July 13, 2022 | 5 Min
7 Ways to Level Up Your Amplience Experience
Looking for ways to level up your Amplience implementation?
Here on the Customer Success team we provide audits and diagnostics for hundreds of Amplience customers every year, and we’ve learned a few things along the way!
Here are some of the best ways to get more value from Amplience and improve the experience for your customers…
1. Use Live Text for Images
We get it. Baking text into your images is quick and easy, and creative likes the control. But you lose tons of value like being able to resize and reposition the text depending on the device type, screen orientation and resolution of the display.
Plus, live text is a must-do for SEO as it allows crawlers to understand what the image is about beyond the alt-text description. And assistive devices will be able to read to the users, making your website more accessible to all.
You’ll also gain a ton of flexibility because you can shift to producing fewer image assets – you can change imagery and copy independently of the other, whenever it’s needed, without having to start over from the beginning.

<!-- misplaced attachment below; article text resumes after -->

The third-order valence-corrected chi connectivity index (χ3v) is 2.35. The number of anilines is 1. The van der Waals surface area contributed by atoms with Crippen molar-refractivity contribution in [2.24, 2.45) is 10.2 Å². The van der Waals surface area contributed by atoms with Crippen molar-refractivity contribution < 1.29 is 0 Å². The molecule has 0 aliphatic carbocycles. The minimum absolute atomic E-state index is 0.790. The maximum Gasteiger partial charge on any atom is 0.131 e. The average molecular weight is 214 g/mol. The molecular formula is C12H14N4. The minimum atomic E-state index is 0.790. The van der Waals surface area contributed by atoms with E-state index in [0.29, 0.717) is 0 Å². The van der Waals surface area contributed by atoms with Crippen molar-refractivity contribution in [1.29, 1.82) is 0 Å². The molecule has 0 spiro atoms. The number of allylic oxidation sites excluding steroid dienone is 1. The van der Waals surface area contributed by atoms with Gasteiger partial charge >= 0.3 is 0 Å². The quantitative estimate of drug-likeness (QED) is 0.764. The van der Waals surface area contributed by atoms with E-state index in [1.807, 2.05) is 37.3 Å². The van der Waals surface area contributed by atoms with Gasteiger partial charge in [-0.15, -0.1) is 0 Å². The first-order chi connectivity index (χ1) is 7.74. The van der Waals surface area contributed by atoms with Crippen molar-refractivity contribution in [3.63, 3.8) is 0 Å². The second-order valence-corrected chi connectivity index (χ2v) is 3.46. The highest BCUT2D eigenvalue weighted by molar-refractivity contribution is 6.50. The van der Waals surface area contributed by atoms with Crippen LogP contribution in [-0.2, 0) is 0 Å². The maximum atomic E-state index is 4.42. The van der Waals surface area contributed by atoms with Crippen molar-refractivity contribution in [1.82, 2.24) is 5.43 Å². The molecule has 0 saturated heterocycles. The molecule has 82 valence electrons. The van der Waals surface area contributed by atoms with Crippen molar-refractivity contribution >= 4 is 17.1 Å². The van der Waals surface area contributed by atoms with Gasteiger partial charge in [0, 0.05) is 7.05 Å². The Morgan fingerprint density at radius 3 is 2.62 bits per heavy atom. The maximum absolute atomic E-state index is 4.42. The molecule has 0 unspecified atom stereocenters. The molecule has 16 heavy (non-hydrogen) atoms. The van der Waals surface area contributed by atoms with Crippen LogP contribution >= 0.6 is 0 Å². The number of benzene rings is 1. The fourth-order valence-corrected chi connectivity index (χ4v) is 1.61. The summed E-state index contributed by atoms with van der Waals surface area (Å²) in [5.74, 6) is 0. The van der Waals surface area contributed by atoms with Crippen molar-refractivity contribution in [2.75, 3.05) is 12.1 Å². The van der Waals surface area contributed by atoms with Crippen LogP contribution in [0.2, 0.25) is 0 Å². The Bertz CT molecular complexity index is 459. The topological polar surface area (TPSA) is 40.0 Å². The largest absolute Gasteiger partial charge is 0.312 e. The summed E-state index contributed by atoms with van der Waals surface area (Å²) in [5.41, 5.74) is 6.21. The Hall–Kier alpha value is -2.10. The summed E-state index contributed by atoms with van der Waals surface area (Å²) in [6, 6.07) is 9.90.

In Amplience you can have some controls over layout, font family and more with cropping options for the images, so you can consult with stakeholders and make quick changes (even minutes before go-live or during the campaign itself) without breaking everything!
2. Use our Free Extensions
Sure, Amplience is great straight out of the box. But what if it could be even better?
We’ve built a selection of super useful extensions available to install and use today – for free!
Here are some of our favorites:
Use our Maps UI for store finder type content
Use our Date & Time Picker for appointment setting type content
Use our Rich Text to have blog-quality copy content without leaving our CMS
Use our DI Transform to crop, rotate and add POI to images inside our CMS
Use our Product Selector to pull in product data and images from your platform catalog to make building shoppable content fast, easy and visually merchandised
Use our Localization to connect to translation services to make regional content management something to get done instead of dread